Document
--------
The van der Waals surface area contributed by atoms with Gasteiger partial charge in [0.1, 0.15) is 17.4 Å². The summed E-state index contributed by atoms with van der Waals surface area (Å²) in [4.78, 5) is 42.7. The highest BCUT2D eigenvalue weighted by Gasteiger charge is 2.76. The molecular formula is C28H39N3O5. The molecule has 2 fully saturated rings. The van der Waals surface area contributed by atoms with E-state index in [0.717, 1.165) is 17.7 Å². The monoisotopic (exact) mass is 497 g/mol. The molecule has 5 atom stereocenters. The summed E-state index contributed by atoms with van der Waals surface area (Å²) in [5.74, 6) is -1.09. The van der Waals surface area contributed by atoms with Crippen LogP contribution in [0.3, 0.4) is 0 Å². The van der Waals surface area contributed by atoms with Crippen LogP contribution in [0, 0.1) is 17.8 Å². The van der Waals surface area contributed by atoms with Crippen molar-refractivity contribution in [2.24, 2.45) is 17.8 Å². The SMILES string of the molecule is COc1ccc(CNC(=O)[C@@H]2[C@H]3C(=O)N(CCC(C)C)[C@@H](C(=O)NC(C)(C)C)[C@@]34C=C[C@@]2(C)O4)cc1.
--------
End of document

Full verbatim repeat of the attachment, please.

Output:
The van der Waals surface area contributed by atoms with Gasteiger partial charge in [0.1, 0.15) is 17.4 Å². The summed E-state index contributed by atoms with van der Waals surface area (Å²) in [4.78, 5) is 42.7. The highest BCUT2D eigenvalue weighted by Gasteiger charge is 2.76. The molecular formula is C28H39N3O5. The molecule has 2 fully saturated rings. The van der Waals surface area contributed by atoms with E-state index in [0.717, 1.165) is 17.7 Å². The monoisotopic (exact) mass is 497 g/mol. The molecule has 5 atom stereocenters. The summed E-state index contributed by atoms with van der Waals surface area (Å²) in [5.74, 6) is -1.09. The van der Waals surface area contributed by atoms with Crippen LogP contribution in [0.3, 0.4) is 0 Å². The van der Waals surface area contributed by atoms with Crippen LogP contribution in [0, 0.1) is 17.8 Å². The van der Waals surface area contributed by atoms with Crippen molar-refractivity contribution in [2.24, 2.45) is 17.8 Å². The SMILES string of the molecule is COc1ccc(CNC(=O)[C@@H]2[C@H]3C(=O)N(CCC(C)C)[C@@H](C(=O)NC(C)(C)C)[C@@]34C=C[C@@]2(C)O4)cc1.